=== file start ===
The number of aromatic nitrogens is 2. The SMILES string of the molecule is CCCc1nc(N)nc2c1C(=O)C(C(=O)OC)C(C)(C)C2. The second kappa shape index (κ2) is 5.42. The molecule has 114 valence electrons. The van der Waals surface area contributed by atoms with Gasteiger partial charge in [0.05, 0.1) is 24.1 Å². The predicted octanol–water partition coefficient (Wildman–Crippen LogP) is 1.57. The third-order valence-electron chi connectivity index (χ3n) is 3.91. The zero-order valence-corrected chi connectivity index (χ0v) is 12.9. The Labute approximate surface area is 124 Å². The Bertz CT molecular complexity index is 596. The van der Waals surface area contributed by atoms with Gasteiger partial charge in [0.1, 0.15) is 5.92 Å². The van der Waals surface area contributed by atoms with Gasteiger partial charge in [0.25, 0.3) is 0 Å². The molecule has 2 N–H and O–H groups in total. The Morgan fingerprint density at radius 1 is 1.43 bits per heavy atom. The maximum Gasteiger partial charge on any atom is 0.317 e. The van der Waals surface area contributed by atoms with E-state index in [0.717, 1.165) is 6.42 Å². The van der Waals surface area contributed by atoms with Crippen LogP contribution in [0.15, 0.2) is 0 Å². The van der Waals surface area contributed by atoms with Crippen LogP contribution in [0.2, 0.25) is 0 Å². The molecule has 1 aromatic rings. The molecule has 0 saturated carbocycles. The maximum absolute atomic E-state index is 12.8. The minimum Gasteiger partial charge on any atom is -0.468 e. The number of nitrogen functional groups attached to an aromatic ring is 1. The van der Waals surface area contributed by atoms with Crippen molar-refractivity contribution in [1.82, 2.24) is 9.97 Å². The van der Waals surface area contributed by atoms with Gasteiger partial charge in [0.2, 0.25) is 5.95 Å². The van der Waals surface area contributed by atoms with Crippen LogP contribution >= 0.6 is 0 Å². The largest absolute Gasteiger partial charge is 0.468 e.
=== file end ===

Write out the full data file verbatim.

The number of aromatic nitrogens is 2. The SMILES string of the molecule is CCCc1nc(N)nc2c1C(=O)C(C(=O)OC)C(C)(C)C2. The second kappa shape index (κ2) is 5.42. The molecule has 114 valence electrons. The van der Waals surface area contributed by atoms with Gasteiger partial charge in [0.05, 0.1) is 24.1 Å². The predicted octanol–water partition coefficient (Wildman–Crippen LogP) is 1.57. The third-order valence-electron chi connectivity index (χ3n) is 3.91. The zero-order valence-corrected chi connectivity index (χ0v) is 12.9. The Labute approximate surface area is 124 Å². The Bertz CT molecular complexity index is 596. The van der Waals surface area contributed by atoms with Gasteiger partial charge in [0.1, 0.15) is 5.92 Å². The van der Waals surface area contributed by atoms with Gasteiger partial charge in [0.25, 0.3) is 0 Å². The molecule has 2 N–H and O–H groups in total. The Morgan fingerprint density at radius 1 is 1.43 bits per heavy atom. The maximum Gasteiger partial charge on any atom is 0.317 e. The van der Waals surface area contributed by atoms with E-state index in [0.717, 1.165) is 6.42 Å². The van der Waals surface area contributed by atoms with Crippen LogP contribution in [0.15, 0.2) is 0 Å². The van der Waals surface area contributed by atoms with Crippen LogP contribution in [0.2, 0.25) is 0 Å². The molecule has 1 aromatic rings. The molecule has 0 saturated carbocycles. The maximum absolute atomic E-state index is 12.8. The minimum Gasteiger partial charge on any atom is -0.468 e. The number of nitrogen functional groups attached to an aromatic ring is 1. The van der Waals surface area contributed by atoms with Crippen molar-refractivity contribution in [1.82, 2.24) is 9.97 Å². The van der Waals surface area contributed by atoms with Gasteiger partial charge in [0.2, 0.25) is 5.95 Å². The van der Waals surface area contributed by atoms with Crippen LogP contribution >= 0.6 is 0 Å². The largest absolute Gasteiger partial charge is 0.468 e.